Dallas Culinary Career Paths

Dallas Culinary Career Paths

Famous for its barbecue, Tex-Mex, and authentic Mexican cuisine, the Dallas/ Ft. Worth area features more restaurants per capita than New York City. Famous products of the Dallas culinary scene include the frozen margarita and the chain restaurants Chili's and Romano's Macaroni Grill. Fearing's restaurant at the Ritz-Carlton Dallas hotel in Uptown Dallas was named the best hotel restaurant in the US for 2009 by Zagat Survey. A career in culinary training can prepare a student for a variety of roles in the food service and hospitality industry. Culinary arts colleges and career schools in Dallas will immerse students in the culinary world -- working alongside professional instructors learning focused, and essential, technical skills that can be applied to the preparation of any cuisine served in restaurants, hotels, grocery stores, and other food-serving establishments.

One of the most sought after careers in the culinary field is that of the Head Chef. Chefs are responsible for creating recipes and ensuring appealing presentation, while other cooks and food preparation workers prepare individual foods for meals, with duties such as peeling vegetables and monitoring temperatures. Chefs are also the most skilled cooks in the kitchen and use their creativity and knowledge of food to develop and prepare recipes.

Executive chefs, head cooks, and chefs de cuisine, are primarily responsible for coordinating the work of the cooks and directing the preparation of meals. Executive chefs are in charge of all food service operations and also may supervise several kitchens of a hotel, restaurant or corporate dining operation. A sous chef, or sub chef, is the second-in-command and runs the kitchen in the absence of the chef. Many chefs earn fame both for themselves and for their kitchens because of the quality and distinctive nature of the food they serve.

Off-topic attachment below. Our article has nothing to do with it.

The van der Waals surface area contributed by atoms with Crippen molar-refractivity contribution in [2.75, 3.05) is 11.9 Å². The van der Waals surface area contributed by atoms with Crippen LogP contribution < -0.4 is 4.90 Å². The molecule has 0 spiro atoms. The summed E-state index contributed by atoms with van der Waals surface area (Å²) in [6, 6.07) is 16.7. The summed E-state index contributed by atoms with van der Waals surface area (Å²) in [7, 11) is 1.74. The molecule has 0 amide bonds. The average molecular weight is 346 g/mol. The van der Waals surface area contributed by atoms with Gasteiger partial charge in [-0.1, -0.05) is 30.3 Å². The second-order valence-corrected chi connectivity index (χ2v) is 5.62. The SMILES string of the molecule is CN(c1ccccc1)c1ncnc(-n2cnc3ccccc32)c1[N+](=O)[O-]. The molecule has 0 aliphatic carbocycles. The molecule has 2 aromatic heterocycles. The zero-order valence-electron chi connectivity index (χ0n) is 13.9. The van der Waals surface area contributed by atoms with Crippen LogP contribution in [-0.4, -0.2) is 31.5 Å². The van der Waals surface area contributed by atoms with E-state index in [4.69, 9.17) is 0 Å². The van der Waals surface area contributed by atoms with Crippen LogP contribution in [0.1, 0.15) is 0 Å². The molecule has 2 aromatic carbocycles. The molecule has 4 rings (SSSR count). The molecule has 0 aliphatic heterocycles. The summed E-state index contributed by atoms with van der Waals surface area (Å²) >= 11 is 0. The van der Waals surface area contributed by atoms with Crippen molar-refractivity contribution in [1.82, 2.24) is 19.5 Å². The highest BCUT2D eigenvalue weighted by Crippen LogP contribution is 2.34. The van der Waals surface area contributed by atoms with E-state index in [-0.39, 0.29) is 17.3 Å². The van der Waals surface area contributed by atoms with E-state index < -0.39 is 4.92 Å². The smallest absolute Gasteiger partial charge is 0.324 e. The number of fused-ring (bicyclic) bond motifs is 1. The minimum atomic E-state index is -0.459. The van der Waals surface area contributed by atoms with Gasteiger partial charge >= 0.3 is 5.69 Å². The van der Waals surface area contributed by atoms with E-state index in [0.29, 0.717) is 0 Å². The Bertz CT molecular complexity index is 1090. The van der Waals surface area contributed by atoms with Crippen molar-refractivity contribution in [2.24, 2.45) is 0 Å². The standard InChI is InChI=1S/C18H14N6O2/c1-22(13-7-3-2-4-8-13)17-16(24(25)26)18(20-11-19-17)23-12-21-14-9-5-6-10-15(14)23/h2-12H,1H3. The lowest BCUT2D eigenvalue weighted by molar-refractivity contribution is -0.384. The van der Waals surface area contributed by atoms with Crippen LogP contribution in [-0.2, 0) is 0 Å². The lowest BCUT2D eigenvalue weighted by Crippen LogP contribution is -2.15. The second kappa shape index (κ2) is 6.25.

Most top chefs pursue formal training through culinary institutions or vocational programs in the culinary arts, culinary management, or pasty arts. Many programs include an externship or apprenticeship opportunity. Though many cooks and food preparation workers leave the industry, some may go on to cooking school to have more formal training and increased responsibility.


The Bureau of Labor Statistics says this growth will be spurred by high turnover. But increases in population, household income, and demand for convenience will also continue to play a role. Even as the economy falters, more and more people are seeking healthier, made-from scratch meals, and the need for prepared foods at specialty food stores is climbing as people crave restaurant-style food at home.

However, keen competition is expected for jobs at upscale restaurants that generally pay more.

Culinary Schools, Culinary Programs & Career Schools in Dallas

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